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Savannah Monitor Q&A

savannah monitor q&a


Q: What do savannah monitors eat in the wild?

A: In the wild, savannah monitors are opportunistic carnivores. They primarily eat a variety of invertebrates like beetles, centipedes, millipedes, spiders, and scorpions. They also consume small mammals, birds, amphibians, and other reptiles when available.

Q: How often should I feed my savannah monitor?

A: Juvenile monitors should be fed daily, while adults can be fed every 2-3 days. The frequency may vary depending on the specific needs and activity level of the individual monitor.

Q: What is the best staple diet for captive savannah monitors?

A: A balanced diet for captive savannah monitors includes a combination of insects (like crickets, roaches, and mealworms), occasional rodents, and varied invertebrates.

Q: Can savannah monitors eat chicken or beef?

A: While they can consume lean meats like chicken or beef, these should be offered in moderation and should not replace a varied diet that includes insects and rodents.

Q: How much food should a savannah monitor eat at one feeding?

A: The amount depends on the monitor’s size and age. Juveniles may eat 10-15 crickets, while adults might consume 2-4 adult mice or equivalent food per feeding. Always monitor the lizard’s weight and adjust the feeding accordingly.

Q: Is it safe to feed rodents to savannah monitors?

A: Yes, rodents like mice and rats can be a part of their diet but should be given in moderation as too many can lead to obesity.

Q: Do savannah monitors need calcium or vitamin supplements?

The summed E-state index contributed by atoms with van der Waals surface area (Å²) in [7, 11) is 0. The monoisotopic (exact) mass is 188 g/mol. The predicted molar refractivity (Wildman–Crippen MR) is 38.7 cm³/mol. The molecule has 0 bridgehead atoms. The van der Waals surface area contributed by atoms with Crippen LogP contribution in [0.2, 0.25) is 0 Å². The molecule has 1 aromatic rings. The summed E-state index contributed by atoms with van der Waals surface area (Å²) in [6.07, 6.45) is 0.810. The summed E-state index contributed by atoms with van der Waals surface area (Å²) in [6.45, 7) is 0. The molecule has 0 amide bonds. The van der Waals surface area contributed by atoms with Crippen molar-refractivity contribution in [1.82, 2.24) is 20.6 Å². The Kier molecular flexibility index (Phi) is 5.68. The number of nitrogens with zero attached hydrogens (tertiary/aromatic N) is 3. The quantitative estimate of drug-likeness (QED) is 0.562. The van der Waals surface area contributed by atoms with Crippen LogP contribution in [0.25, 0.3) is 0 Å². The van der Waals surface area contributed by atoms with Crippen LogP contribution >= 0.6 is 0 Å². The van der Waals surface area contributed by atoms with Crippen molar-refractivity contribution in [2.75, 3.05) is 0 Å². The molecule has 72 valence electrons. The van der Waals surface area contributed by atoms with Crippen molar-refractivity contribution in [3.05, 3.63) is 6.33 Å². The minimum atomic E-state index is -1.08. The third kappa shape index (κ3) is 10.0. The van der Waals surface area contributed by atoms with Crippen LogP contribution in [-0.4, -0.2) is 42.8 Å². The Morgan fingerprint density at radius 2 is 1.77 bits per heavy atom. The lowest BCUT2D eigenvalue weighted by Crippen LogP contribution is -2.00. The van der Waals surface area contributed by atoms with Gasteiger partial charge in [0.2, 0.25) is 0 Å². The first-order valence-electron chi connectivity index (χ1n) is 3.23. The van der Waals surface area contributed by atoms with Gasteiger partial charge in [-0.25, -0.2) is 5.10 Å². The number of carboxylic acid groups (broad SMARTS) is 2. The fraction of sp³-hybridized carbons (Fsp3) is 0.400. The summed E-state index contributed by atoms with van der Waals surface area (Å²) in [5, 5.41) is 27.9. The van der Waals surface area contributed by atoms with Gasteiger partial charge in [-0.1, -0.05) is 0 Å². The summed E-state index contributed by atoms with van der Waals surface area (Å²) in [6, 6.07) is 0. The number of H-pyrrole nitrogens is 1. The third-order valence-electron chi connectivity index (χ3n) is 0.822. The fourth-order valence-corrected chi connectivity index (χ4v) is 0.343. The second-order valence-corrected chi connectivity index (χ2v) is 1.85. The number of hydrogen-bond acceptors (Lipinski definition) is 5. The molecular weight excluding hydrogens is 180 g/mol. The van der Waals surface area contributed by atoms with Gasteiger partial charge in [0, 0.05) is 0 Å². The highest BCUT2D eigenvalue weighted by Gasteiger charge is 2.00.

A: Yes, especially when they’re young. Dust their food with calcium and vitamin D3 supplements to prevent metabolic bone disease.

Q: Can savannah monitors eat insects? If so, which ones are best?

A: Yes, they can and should eat insects. Crickets, roaches, and mealworms are good staples.

Q: How do I ensure the food I give my savannah monitor is nutritious?

A: Offer a varied diet, gut-load insects before feeding, and supplement with essential vitamins and minerals.

Q: Is it okay to feed savannah monitors pre-killed prey?

A: Yes, pre-killed prey is often safer as it reduces the risk of the prey injuring the monitor.

Q: How can I gut-load insects before feeding them to my savannah monitor?

A: Feed the insects with a nutrient-rich diet, like vegetables and commercial insect food, 24-48 hours before offering them to the monitor.

Q: Can savannah monitors eat eggs or dairy products?

A: While they can occasionally consume eggs, dairy products are not natural to their diet and should be avoided.

Q: How important is water in a savannah monitor’s diet?

A: Fresh water should always be available. They drink when needed and also use water for soaking.

Q: Can I feed my savannah monitor wild-caught prey?

A: It’s risky as wild prey can carry parasites or pesticides. It’s safer to provide captive-bred prey.

Q: Are there any foods that are toxic or harmful to savannah monitors?

A: Avoid feeding them avocados, chocolate, caffeine, onions, or grapes. Always ensure food items are pesticide-free.

Q: How can I ensure variety in my savannah monitor’s diet?

A: Rotate between different types of food items and introduce new safe foods occasionally.

Q: Do savannah monitors require a different diet based on their age?

A: Yes, juveniles need daily feeding and more calcium, while adults eat less frequently.

Q: How can I tell if my savannah monitor is overweight or underweight?

A: Regular weighing and visual checks are key. A healthy monitor should have a robust but not bloated appearance.

Q: Is it normal for a savannah monitor to refuse food sometimes?

A: Occasional refusal can be normal, especially during shedding or brumation. However, prolonged refusal warrants a vet check.

Q: What are signs of dietary deficiencies in savannah monitors?

A: Signs may include lethargy, soft or deformed bones, difficulty walking, or a swollen jaw, indicative of metabolic bone disease.

savannah monitor questions and answers


Q: What is the ideal enclosure size for a savannah monitor?